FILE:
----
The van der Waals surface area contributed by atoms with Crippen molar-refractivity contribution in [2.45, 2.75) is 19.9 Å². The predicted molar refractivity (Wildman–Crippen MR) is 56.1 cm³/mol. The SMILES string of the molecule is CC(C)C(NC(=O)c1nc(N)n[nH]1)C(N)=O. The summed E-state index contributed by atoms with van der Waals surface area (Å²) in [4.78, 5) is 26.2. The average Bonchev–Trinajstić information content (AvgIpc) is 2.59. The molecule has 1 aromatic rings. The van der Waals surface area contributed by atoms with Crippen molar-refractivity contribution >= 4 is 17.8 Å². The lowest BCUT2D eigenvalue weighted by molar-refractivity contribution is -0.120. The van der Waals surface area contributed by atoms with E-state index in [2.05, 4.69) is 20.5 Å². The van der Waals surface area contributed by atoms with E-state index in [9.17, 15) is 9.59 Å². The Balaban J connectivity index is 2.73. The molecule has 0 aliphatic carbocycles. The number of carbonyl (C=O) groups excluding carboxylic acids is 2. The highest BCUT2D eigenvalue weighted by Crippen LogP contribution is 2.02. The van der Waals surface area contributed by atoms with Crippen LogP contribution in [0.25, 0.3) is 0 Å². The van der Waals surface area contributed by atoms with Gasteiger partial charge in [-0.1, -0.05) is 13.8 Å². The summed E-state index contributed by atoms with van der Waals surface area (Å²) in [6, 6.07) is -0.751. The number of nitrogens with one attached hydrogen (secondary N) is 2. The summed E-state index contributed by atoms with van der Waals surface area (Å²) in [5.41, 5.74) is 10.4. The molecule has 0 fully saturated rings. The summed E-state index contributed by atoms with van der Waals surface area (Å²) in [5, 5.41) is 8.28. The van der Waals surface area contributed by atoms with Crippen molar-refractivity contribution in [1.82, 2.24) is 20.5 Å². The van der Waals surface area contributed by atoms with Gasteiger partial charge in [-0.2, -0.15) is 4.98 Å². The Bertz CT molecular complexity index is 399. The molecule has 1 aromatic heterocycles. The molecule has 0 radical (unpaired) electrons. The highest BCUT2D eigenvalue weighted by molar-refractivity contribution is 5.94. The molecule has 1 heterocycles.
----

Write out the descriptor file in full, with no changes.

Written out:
The van der Waals surface area contributed by atoms with Crippen molar-refractivity contribution in [2.45, 2.75) is 19.9 Å². The predicted molar refractivity (Wildman–Crippen MR) is 56.1 cm³/mol. The SMILES string of the molecule is CC(C)C(NC(=O)c1nc(N)n[nH]1)C(N)=O. The summed E-state index contributed by atoms with van der Waals surface area (Å²) in [4.78, 5) is 26.2. The average Bonchev–Trinajstić information content (AvgIpc) is 2.59. The molecule has 1 aromatic rings. The van der Waals surface area contributed by atoms with Crippen molar-refractivity contribution >= 4 is 17.8 Å². The lowest BCUT2D eigenvalue weighted by molar-refractivity contribution is -0.120. The van der Waals surface area contributed by atoms with E-state index in [2.05, 4.69) is 20.5 Å². The van der Waals surface area contributed by atoms with E-state index in [9.17, 15) is 9.59 Å². The Balaban J connectivity index is 2.73. The molecule has 0 aliphatic carbocycles. The number of carbonyl (C=O) groups excluding carboxylic acids is 2. The highest BCUT2D eigenvalue weighted by Crippen LogP contribution is 2.02. The van der Waals surface area contributed by atoms with Crippen LogP contribution in [0.25, 0.3) is 0 Å². The van der Waals surface area contributed by atoms with Gasteiger partial charge in [-0.1, -0.05) is 13.8 Å². The summed E-state index contributed by atoms with van der Waals surface area (Å²) in [6, 6.07) is -0.751. The number of nitrogens with one attached hydrogen (secondary N) is 2. The summed E-state index contributed by atoms with van der Waals surface area (Å²) in [5.41, 5.74) is 10.4. The molecule has 0 fully saturated rings. The summed E-state index contributed by atoms with van der Waals surface area (Å²) in [5, 5.41) is 8.28. The van der Waals surface area contributed by atoms with Crippen molar-refractivity contribution in [1.82, 2.24) is 20.5 Å². The van der Waals surface area contributed by atoms with Gasteiger partial charge in [-0.2, -0.15) is 4.98 Å². The Bertz CT molecular complexity index is 399. The molecule has 1 aromatic heterocycles. The molecule has 0 radical (unpaired) electrons. The highest BCUT2D eigenvalue weighted by molar-refractivity contribution is 5.94. The molecule has 1 heterocycles.